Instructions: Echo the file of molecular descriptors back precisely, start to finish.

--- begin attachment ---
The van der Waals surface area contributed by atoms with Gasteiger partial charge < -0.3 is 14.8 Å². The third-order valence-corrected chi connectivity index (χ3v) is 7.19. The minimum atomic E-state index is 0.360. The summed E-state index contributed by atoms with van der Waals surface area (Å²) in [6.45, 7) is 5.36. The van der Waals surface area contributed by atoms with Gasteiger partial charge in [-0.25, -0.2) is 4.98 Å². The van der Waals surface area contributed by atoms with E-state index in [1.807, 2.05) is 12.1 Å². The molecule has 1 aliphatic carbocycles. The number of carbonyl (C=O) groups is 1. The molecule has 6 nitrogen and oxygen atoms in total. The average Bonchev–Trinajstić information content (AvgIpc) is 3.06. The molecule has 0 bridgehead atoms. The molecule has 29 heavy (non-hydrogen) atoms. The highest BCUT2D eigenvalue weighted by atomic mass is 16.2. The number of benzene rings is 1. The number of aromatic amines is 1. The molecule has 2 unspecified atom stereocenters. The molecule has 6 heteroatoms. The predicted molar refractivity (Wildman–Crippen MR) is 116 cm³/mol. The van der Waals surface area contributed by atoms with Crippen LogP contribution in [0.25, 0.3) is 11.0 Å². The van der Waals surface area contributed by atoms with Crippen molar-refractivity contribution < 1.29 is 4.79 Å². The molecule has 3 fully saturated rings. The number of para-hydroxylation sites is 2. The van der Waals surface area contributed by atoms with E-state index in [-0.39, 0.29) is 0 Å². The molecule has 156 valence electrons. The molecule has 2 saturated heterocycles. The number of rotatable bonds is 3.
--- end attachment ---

The van der Waals surface area contributed by atoms with Gasteiger partial charge < -0.3 is 14.8 Å². The third-order valence-corrected chi connectivity index (χ3v) is 7.19. The minimum atomic E-state index is 0.360. The summed E-state index contributed by atoms with van der Waals surface area (Å²) in [6.45, 7) is 5.36. The van der Waals surface area contributed by atoms with Gasteiger partial charge in [-0.25, -0.2) is 4.98 Å². The van der Waals surface area contributed by atoms with E-state index in [1.807, 2.05) is 12.1 Å². The molecule has 1 aliphatic carbocycles. The number of carbonyl (C=O) groups is 1. The molecule has 6 nitrogen and oxygen atoms in total. The average Bonchev–Trinajstić information content (AvgIpc) is 3.06. The molecule has 0 bridgehead atoms. The molecule has 29 heavy (non-hydrogen) atoms. The highest BCUT2D eigenvalue weighted by atomic mass is 16.2. The number of benzene rings is 1. The number of aromatic amines is 1. The molecule has 2 unspecified atom stereocenters. The molecule has 6 heteroatoms. The predicted molar refractivity (Wildman–Crippen MR) is 116 cm³/mol. The van der Waals surface area contributed by atoms with Crippen LogP contribution in [0.25, 0.3) is 11.0 Å². The van der Waals surface area contributed by atoms with Crippen molar-refractivity contribution < 1.29 is 4.79 Å². The molecule has 3 fully saturated rings. The number of para-hydroxylation sites is 2. The van der Waals surface area contributed by atoms with E-state index in [-0.39, 0.29) is 0 Å². The molecule has 156 valence electrons. The molecule has 2 saturated heterocycles. The number of rotatable bonds is 3.